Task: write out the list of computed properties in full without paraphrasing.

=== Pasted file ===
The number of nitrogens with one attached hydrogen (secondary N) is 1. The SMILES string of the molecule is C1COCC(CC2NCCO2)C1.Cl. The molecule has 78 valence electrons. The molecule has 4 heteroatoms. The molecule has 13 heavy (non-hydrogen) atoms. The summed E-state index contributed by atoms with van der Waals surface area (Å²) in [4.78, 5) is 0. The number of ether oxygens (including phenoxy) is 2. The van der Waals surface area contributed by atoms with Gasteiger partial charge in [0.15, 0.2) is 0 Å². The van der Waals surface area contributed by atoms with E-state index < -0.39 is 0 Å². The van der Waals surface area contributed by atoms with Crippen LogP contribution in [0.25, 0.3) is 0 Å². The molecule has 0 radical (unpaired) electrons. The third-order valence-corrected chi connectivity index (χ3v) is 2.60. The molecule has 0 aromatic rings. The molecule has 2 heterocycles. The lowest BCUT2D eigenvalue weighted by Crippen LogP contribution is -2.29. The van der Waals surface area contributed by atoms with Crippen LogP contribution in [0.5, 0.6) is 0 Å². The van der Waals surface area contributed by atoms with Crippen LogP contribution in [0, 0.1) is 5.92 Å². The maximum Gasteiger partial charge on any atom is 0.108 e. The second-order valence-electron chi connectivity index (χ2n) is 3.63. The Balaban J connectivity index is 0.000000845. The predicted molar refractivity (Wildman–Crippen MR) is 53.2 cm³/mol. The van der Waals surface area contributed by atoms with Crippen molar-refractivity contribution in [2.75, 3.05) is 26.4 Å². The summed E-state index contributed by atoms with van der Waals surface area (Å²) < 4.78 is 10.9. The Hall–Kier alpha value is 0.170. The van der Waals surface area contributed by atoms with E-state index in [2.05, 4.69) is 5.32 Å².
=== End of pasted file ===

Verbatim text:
The number of nitrogens with one attached hydrogen (secondary N) is 1. The SMILES string of the molecule is C1COCC(CC2NCCO2)C1.Cl. The molecule has 78 valence electrons. The molecule has 4 heteroatoms. The molecule has 13 heavy (non-hydrogen) atoms. The summed E-state index contributed by atoms with van der Waals surface area (Å²) in [4.78, 5) is 0. The number of ether oxygens (including phenoxy) is 2. The van der Waals surface area contributed by atoms with Gasteiger partial charge in [0.15, 0.2) is 0 Å². The van der Waals surface area contributed by atoms with E-state index < -0.39 is 0 Å². The van der Waals surface area contributed by atoms with Crippen LogP contribution in [0.25, 0.3) is 0 Å². The molecule has 0 radical (unpaired) electrons. The third-order valence-corrected chi connectivity index (χ3v) is 2.60. The molecule has 0 aromatic rings. The molecule has 2 heterocycles. The lowest BCUT2D eigenvalue weighted by Crippen LogP contribution is -2.29. The van der Waals surface area contributed by atoms with Crippen LogP contribution in [0.5, 0.6) is 0 Å². The van der Waals surface area contributed by atoms with Crippen LogP contribution in [0, 0.1) is 5.92 Å². The maximum Gasteiger partial charge on any atom is 0.108 e. The second-order valence-electron chi connectivity index (χ2n) is 3.63. The Balaban J connectivity index is 0.000000845. The predicted molar refractivity (Wildman–Crippen MR) is 53.2 cm³/mol. The van der Waals surface area contributed by atoms with Crippen molar-refractivity contribution in [2.75, 3.05) is 26.4 Å². The summed E-state index contributed by atoms with van der Waals surface area (Å²) < 4.78 is 10.9. The Hall–Kier alpha value is 0.170. The van der Waals surface area contributed by atoms with E-state index in [2.05, 4.69) is 5.32 Å².